TCP's header is larger than that of UDP but uses the same port assignment scheme as UDP does. Unlike UDP, a 32-bit sequence number and acknowledgment number are included in the header as well as several flag bits. Only a few of the flag bits will be discussed here. Since the TCP header can be of varying length depending upon the content of the options field, a data offset field has been provided in order to determine the actual beginning of the data. The padding field has been provided so that the options field along with the padding field will end on a 32-bit boundary. This is typically done with all the headers within the TCP/IP stack. A window field in the header indicates to the sender how much data the receiver is willing to accept. This feature is used for flow control, which attempts to prevent buffer overflow in the receiver. Finally, data follows the TCP header. The header can be up to 40 bytes in length and the header with its appended data is called a segment. A checksum field ensures the integrity of the header and its associated data.

Figure 2 — The TCP header is much more complex than UDP. Its length can vary, too.

Using Connections

When using the TCP protocol with processes, a connection must be first established and maintained in order to provide for the flow of data. By establishing a connection between two stations, the proper buffer area is provided for the impending data. When station A wants to communicate to station B, it must first establish a connection which allows for the synchronization of sequence numbers and acknowledgments. This process is shown in Figure 3. One of the flags within the TCP header is the SYN bit, which is used to indicate the initial sequence number when a connection is established. This informs the receiver to synchronize its error checking means to this sequence number. Therefore, station A sends a TCP segment with SYN set and its sequence number, which in this case is 10, to station B. Station B responds by sending an acknowledgment with the value 11 to indicate that is the value of the sequence number it expects to receive next. Station B has its own sequence number that it sends to station A. In this case it is 30 which station A acknowledges by sending out a 31. This establishes two connections. Once the connections are established, data is sent from station A to station B with station A incrementing sequence numbers and station B acknowledging them. This is what is called a full-duplex connection since two connections were established; one from A to B and another from B to A. These connections remain established until terminated.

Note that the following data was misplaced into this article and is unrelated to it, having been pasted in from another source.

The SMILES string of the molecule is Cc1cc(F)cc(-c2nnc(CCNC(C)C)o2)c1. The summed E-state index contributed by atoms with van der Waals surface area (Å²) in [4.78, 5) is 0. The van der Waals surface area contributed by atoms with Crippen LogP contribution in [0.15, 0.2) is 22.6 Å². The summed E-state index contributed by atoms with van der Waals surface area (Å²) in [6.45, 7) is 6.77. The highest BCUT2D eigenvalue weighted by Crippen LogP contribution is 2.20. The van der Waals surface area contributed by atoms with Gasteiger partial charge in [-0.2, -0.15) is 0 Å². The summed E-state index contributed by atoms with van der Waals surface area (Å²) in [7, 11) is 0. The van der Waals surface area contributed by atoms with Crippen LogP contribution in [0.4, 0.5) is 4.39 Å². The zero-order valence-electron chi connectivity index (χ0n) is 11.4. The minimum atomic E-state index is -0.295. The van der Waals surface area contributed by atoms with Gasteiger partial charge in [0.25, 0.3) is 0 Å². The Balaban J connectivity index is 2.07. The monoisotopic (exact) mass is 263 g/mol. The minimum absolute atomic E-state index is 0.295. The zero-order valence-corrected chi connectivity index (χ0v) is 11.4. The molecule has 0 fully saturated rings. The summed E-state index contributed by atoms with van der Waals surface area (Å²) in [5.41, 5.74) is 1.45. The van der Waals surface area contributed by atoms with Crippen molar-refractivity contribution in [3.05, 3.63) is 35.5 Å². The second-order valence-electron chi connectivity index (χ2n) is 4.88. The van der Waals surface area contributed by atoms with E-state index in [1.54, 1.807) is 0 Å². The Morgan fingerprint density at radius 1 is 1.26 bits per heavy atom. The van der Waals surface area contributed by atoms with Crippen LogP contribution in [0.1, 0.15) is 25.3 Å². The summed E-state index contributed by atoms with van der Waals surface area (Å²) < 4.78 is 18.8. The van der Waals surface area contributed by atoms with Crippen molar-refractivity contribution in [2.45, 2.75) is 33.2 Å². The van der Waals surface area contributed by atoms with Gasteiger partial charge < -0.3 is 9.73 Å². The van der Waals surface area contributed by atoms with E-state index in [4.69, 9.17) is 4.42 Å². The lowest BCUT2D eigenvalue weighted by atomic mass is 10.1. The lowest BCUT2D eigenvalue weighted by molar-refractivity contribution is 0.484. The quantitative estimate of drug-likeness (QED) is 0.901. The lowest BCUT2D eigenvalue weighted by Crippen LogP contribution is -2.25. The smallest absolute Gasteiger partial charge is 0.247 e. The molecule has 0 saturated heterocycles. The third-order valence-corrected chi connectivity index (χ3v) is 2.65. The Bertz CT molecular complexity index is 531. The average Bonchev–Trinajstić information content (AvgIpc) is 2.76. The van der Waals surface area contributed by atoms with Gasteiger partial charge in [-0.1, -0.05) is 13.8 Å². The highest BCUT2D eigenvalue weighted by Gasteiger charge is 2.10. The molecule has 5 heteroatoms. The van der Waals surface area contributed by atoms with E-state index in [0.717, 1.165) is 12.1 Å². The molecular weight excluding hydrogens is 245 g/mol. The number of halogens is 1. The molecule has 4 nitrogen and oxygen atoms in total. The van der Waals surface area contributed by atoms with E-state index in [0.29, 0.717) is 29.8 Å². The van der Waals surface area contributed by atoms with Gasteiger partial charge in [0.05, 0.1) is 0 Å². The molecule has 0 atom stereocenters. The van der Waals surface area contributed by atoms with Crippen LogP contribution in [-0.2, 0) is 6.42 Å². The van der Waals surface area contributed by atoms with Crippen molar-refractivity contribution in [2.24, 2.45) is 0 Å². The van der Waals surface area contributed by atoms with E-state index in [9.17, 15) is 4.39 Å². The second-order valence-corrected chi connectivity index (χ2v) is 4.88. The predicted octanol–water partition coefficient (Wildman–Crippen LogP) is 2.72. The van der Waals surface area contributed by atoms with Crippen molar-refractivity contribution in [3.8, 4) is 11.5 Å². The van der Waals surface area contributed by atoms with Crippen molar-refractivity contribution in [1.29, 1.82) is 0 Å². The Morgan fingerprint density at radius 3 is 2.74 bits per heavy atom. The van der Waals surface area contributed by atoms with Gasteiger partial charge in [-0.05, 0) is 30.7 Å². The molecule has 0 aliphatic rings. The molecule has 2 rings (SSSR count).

Once the required data transfer has been completed, the two connections should be terminated in order to free up buffer space in the two stations. There is a flag called FIN, which is used to terminate the connection. Station A sends a TCP segment with FIN flag sent along with a sequence number. Station B acknowledges the request and once the acknowledgment is received at Station A, the connection from A to B is terminated. This does not mean that the connection from B to A is terminated. This must be done in a like fashion in order to terminate the full-duplex connection.

Figure 3 — A full-duplex connection must first be established before data can be transferred using TCP.

Flow Control

Flow control is the management of data transfer between two stations. Depending upon the role of the station, be it client or server, or its processing power, a station may not be able to keep up with the network traffic. In order to slow down events, the TCP header has a field called window. The receiving station sets a value in the window field informing the sender how many bytes of data it will accept. The window is dynamic and the window can be increased as buffer space in the receiver becomes available. The window can also be zero halting transmission. If the sender still needs to communicate important information while in this condition, it can send out a segment with the URG (urgent) flag set along with a sequence number in the urgent pointer field that indicates the first byte of data following the urgent data. The receiver should always allow room for urgent data.


Although TCP is more reliable than UDP, UDP can be quite effective if the application layer can handle error checking and retransmission. For applications that require secure communication, TCP is the best choice. Both TCP and UDP use port numbers and when used with IP addresses create unique socket definitions across the network. These socket definitions facilitate the processes between the stations on the control network.


Illustrated TCP/IP, Matthew Naugle, 1998, Wiley Computer Publishing

TCP/IP Clearly Explain, Pete Loshin, 1997, Academic Press